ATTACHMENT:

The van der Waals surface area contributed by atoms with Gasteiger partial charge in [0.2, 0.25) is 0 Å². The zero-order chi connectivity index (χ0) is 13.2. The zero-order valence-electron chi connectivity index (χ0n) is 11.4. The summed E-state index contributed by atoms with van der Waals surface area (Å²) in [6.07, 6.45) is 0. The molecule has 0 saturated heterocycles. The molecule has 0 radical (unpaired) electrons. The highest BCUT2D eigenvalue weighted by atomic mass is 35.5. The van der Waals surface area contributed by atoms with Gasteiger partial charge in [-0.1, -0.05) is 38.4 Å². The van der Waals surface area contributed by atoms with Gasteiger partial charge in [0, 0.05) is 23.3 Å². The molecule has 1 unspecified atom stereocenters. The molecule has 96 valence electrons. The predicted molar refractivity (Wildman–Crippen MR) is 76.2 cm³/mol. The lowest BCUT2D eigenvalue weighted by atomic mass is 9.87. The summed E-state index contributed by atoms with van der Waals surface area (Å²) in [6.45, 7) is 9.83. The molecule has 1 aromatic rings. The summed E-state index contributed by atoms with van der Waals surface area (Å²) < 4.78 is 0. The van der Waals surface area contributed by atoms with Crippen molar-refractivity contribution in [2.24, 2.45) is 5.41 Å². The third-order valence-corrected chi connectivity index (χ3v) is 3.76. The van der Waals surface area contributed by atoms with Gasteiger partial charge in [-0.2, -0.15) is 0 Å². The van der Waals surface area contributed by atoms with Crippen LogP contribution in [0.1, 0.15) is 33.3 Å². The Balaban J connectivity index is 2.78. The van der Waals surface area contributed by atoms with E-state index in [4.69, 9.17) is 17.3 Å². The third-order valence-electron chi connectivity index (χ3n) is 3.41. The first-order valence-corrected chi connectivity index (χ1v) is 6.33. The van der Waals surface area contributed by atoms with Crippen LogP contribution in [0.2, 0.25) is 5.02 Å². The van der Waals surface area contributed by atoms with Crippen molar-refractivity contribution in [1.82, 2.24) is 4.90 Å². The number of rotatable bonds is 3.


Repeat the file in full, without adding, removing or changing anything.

The van der Waals surface area contributed by atoms with Gasteiger partial charge in [0.2, 0.25) is 0 Å². The zero-order chi connectivity index (χ0) is 13.2. The zero-order valence-electron chi connectivity index (χ0n) is 11.4. The summed E-state index contributed by atoms with van der Waals surface area (Å²) in [6.07, 6.45) is 0. The molecule has 0 saturated heterocycles. The molecule has 0 radical (unpaired) electrons. The highest BCUT2D eigenvalue weighted by atomic mass is 35.5. The van der Waals surface area contributed by atoms with Gasteiger partial charge in [-0.1, -0.05) is 38.4 Å². The van der Waals surface area contributed by atoms with Gasteiger partial charge in [0, 0.05) is 23.3 Å². The molecule has 1 unspecified atom stereocenters. The molecule has 96 valence electrons. The predicted molar refractivity (Wildman–Crippen MR) is 76.2 cm³/mol. The lowest BCUT2D eigenvalue weighted by atomic mass is 9.87. The summed E-state index contributed by atoms with van der Waals surface area (Å²) in [6.45, 7) is 9.83. The molecule has 1 aromatic rings. The summed E-state index contributed by atoms with van der Waals surface area (Å²) < 4.78 is 0. The van der Waals surface area contributed by atoms with Crippen molar-refractivity contribution in [2.24, 2.45) is 5.41 Å². The third-order valence-corrected chi connectivity index (χ3v) is 3.76. The van der Waals surface area contributed by atoms with Gasteiger partial charge in [-0.2, -0.15) is 0 Å². The van der Waals surface area contributed by atoms with Crippen LogP contribution in [0.1, 0.15) is 33.3 Å². The Balaban J connectivity index is 2.78. The van der Waals surface area contributed by atoms with E-state index in [4.69, 9.17) is 17.3 Å². The third-order valence-electron chi connectivity index (χ3n) is 3.41. The first-order valence-corrected chi connectivity index (χ1v) is 6.33. The van der Waals surface area contributed by atoms with Crippen LogP contribution in [0.2, 0.25) is 5.02 Å². The van der Waals surface area contributed by atoms with Crippen molar-refractivity contribution in [1.82, 2.24) is 4.90 Å². The number of rotatable bonds is 3.